Further puzzling as sales tallies have fallen off over the same period, like resale, the totals have been really quite poor for the last two quarters, and unabsorbed inventory keeps climbing. Not exactly a recipe for price escalation.

Though, as we’ve been hearing increasingly, it does sound like builders are starting to aggressively slash prices in the last month or two (which wouldn’t be apparent in the above graphs as those figures only go through February). As of February new prices were 50-60%, which is obviously a whole lot more then the 20-25% pre-boom levels.

It’ll be interesting to see over the next few months if that ratio starts to get any closer. If the rumblings of price slashes are true, it could happen quite rapidly as they attempt to clear out inventory.

Categories
New Construction

New Construction

Thought I’d take a quick look at the new construction stats for Edmonton today, as CMHC released their latest report last Friday. Lots of good stuff in there, but I’m only going to look at a handful of numbers from Table I… starts, unabsorbed units and under construction units to be exact.

Here is how those graph out over the last few years…

There has been a lot of talk recently about the drop in housing starts in the city, and rightly so as they are at the lowest levels experienced in at least seven years, and only about 1/3 to 1/2 of what they usually are. Starts were cooling throughout ’08, and it appears that will continue well into, if not right through ’09.

The number of unabsorbed units are also growing, but are well within historical norms. What may be a bit alarming is the number of units still in process. While the number of under construction units have fallen drastically since peaking in late ’07, they are still above pre-boom levels… there is obviously no shortage of housing already available in the city already, so with 11,409 still coming down the pipe, the glut is only going to grow.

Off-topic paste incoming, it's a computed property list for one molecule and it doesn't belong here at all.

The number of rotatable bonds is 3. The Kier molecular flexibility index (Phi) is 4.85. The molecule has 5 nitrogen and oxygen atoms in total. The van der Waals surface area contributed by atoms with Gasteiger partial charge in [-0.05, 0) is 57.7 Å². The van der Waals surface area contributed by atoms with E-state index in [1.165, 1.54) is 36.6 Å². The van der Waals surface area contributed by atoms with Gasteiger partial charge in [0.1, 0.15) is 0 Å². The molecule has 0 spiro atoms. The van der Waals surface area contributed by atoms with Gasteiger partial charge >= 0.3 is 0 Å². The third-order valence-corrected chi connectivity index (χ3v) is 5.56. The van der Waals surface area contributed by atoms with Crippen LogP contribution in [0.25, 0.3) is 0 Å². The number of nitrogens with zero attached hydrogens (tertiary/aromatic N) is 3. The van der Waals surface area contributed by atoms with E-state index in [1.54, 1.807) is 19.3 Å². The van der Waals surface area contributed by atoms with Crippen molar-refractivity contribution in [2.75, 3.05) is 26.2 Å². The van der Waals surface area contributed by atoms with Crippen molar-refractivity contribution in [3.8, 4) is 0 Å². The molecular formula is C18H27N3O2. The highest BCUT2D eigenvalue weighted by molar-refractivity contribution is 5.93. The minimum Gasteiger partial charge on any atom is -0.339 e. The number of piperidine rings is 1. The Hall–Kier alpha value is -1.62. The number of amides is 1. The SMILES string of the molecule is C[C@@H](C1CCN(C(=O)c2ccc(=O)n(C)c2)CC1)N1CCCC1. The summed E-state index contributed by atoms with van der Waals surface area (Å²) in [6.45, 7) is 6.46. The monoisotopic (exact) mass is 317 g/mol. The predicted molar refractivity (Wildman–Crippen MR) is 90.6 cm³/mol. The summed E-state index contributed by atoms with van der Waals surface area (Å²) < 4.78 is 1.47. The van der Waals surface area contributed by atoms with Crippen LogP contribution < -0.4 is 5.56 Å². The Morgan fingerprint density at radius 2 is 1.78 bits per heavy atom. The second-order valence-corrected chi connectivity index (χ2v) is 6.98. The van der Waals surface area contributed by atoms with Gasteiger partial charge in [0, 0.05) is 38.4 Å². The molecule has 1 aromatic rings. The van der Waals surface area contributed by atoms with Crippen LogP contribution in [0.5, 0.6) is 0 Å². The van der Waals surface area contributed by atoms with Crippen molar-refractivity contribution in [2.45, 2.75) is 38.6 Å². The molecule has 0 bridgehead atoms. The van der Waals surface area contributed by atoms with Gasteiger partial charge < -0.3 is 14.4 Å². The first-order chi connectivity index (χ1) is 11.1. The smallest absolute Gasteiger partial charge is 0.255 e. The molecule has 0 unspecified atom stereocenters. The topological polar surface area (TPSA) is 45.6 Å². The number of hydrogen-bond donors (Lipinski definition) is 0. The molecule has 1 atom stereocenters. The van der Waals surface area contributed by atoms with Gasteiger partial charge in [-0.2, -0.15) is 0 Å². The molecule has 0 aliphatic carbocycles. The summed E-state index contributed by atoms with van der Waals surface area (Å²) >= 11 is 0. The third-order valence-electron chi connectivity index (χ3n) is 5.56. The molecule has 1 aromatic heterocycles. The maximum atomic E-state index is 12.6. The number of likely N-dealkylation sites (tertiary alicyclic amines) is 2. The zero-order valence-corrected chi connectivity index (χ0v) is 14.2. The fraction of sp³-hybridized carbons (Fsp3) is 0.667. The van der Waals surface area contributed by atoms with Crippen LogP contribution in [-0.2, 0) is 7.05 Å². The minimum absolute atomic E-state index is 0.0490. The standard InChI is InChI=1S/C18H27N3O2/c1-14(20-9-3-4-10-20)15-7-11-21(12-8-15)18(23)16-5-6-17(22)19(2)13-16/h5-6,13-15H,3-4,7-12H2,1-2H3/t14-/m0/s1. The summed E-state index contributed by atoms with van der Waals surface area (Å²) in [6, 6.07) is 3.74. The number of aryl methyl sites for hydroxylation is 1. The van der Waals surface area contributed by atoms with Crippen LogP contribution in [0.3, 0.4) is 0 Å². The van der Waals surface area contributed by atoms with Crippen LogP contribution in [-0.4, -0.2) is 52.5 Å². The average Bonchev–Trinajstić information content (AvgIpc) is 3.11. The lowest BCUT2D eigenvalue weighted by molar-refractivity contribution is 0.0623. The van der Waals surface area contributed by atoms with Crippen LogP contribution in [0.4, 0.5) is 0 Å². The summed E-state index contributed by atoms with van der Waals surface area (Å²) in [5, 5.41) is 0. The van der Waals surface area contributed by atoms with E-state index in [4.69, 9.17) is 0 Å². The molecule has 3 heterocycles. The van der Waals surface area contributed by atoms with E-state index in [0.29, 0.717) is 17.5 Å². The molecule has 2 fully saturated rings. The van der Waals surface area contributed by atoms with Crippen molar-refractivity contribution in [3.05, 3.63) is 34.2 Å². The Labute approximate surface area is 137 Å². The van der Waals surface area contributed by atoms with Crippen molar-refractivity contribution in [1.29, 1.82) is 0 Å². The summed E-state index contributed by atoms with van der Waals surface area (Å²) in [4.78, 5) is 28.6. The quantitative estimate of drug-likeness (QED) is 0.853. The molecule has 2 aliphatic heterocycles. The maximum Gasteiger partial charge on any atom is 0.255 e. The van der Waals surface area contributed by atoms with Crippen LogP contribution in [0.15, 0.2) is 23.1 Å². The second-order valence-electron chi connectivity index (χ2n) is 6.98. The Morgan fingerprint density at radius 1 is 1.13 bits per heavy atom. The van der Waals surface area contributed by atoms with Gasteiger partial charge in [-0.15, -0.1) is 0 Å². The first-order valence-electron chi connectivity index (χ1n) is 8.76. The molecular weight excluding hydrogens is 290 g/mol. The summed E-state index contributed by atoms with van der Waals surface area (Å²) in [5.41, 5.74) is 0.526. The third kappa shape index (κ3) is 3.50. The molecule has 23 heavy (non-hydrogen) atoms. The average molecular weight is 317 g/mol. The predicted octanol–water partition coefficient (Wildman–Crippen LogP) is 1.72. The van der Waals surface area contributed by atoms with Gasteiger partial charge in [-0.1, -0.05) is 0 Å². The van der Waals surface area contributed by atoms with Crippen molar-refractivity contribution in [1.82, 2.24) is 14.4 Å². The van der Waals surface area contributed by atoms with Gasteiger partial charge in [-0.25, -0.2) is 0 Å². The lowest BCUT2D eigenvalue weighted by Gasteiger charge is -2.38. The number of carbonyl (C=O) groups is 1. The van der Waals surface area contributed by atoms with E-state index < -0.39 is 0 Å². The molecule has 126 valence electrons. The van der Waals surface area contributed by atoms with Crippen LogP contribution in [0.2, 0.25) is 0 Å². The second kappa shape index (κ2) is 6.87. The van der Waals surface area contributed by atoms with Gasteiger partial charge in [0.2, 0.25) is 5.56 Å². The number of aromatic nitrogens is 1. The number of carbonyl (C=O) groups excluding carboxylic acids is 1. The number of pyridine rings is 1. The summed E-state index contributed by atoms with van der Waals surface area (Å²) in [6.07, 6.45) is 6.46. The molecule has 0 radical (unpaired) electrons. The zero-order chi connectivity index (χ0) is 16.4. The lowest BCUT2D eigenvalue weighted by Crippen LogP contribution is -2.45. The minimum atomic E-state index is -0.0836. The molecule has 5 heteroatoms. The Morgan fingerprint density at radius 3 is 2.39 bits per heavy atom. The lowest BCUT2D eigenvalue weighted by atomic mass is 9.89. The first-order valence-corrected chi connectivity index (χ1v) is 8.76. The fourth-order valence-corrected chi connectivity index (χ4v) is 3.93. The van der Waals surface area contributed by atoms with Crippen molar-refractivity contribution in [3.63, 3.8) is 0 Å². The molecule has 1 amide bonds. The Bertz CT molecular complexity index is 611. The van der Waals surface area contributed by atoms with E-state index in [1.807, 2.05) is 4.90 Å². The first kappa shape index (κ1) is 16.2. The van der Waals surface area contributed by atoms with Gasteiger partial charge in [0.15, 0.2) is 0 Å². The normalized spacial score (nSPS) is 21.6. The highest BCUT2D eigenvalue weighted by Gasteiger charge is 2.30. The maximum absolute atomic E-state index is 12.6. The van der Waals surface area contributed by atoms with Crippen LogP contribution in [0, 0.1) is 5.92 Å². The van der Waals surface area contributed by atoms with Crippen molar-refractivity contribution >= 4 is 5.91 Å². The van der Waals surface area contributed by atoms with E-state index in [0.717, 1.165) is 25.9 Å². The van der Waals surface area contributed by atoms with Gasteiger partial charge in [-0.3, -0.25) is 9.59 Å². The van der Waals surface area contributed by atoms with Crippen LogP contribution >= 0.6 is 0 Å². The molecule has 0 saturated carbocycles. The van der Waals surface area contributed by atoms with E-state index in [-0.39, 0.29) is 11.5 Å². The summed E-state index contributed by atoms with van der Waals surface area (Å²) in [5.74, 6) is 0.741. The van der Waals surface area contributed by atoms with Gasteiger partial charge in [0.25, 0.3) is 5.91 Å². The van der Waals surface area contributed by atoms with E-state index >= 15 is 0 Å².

While we should expect to see unabsorbed inventory continue to climb, I expect a great many of these units were already bought on spec, so with the obvious downturn it’ll be interesting to see how many people start walking out on their deposits, as has began to happen in Vancouver.

I also would not be surprised to see the dilemma of “accidental landlords” become something of an epidemic… as there is already a great deal of vacant listings on MLS coupled with the very low resale levels, a lot of these owners will be stuck with either renting them out of going through foreclosure.

Beyond the housing situation, one has to expect the layoffs in construction to keep on coming, as more and more projects are finishing, new starts are no longer keeping up. Good news for homeowners looking to get small jobs done though, should be no problem finding someone to do those jobs now, unlike a year ago when you couldn’t even get someone to return your calls.